WEDNESDAY, Feb. 6, 2019 (HealthDay News) — An updated version of an old antibiotic works well against pneumonia and serious skin infections — giving doctors a new option for some common ills, researchers say.
In two trials, researchers found that the drug — called omadacycline — worked as well as standard antibiotics in treating patients with “community-acquired” pneumonia or skin infections.
That means they got sick out in the real world, rather than developing the infections while in the hospital — which are typically more severe.
The U.S. Food and Drug Administration approved omadacycline in October, when the agency reviewed the trial findings. The results are now being published in the Feb. 7 issue of the New England Journal of Medicine.
The drug is a revamped, “modernized” tetracycline, explained senior researcher Dr. Evan Loh, president of Paratek Pharmaceuticals, the Boston-based maker of omadacycline.
Tetracyclines have been around for decades, and during that time bacteria have developed ways to resist the drugs. It’s one example of the wider problem of antibiotic resistance — where long-used drugs are starting to lose their effectiveness against various bacterial infections.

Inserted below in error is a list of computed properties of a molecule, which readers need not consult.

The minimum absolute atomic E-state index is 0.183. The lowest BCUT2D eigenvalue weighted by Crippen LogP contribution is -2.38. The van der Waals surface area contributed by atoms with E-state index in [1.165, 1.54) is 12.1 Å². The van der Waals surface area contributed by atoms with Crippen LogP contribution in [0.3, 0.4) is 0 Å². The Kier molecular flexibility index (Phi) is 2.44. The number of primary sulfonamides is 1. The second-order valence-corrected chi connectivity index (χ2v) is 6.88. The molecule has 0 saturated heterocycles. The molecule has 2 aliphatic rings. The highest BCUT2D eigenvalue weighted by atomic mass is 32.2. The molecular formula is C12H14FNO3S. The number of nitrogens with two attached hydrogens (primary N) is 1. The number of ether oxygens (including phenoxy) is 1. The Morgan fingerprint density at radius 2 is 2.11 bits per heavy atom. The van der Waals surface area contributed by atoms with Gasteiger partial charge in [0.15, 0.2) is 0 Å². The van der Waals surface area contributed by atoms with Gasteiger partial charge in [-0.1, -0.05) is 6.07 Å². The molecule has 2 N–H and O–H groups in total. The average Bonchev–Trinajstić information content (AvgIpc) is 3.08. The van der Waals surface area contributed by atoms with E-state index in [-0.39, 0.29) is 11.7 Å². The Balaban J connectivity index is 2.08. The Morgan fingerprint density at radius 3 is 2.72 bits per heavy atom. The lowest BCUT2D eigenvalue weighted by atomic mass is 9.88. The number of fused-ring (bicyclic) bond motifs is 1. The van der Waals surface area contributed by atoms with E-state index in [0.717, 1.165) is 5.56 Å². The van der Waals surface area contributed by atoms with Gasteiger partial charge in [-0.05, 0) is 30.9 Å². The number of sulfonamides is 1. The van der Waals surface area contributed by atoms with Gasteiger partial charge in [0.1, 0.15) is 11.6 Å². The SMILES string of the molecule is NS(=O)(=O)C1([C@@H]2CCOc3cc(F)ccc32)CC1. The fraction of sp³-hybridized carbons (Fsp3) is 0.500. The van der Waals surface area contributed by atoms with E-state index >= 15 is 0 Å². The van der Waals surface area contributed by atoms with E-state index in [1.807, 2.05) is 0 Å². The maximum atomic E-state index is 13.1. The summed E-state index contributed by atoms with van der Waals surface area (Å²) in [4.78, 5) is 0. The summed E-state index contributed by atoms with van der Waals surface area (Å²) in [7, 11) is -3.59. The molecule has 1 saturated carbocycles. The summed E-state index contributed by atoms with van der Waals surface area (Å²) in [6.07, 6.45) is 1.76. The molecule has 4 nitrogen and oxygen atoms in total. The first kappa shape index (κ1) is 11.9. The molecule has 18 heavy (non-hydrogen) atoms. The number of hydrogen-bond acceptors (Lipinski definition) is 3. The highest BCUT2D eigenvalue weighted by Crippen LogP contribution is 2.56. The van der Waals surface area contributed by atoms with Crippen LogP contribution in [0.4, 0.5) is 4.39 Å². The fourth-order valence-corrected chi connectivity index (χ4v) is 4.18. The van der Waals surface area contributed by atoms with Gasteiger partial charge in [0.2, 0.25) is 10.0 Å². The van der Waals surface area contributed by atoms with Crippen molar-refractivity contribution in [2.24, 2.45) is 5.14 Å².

Omadacycline was designed to thwart the two major mechanisms that bacteria use to evade tetracyclines, Loh explained.
In both of the new trials, his team found that omadacycline was as effective as the standard antibiotics linezolid and moxifloxacin.
In a nutshell, that means the drug “worked pretty well,” said Dr. Henry Chambers, an infectious disease specialist at the University of California, San Francisco.
But Chambers, who wrote an editorial published with the studies, questioned how valuable that will ultimately be.
That’s because doctors already have “pretty good options” for the infections treated in these trials, he said.
The biggest scourge, Chambers said, are those cases of pneumonia and other serious infections that are resistant to multiple existing antibiotics.
“That’s where the real medical need is,” he said.
Each year in the United States, at least 2 million people develop antibiotic-resistant infections, and upwards of 23,000 die, according to the U.S. Centers for Disease Control and Prevention.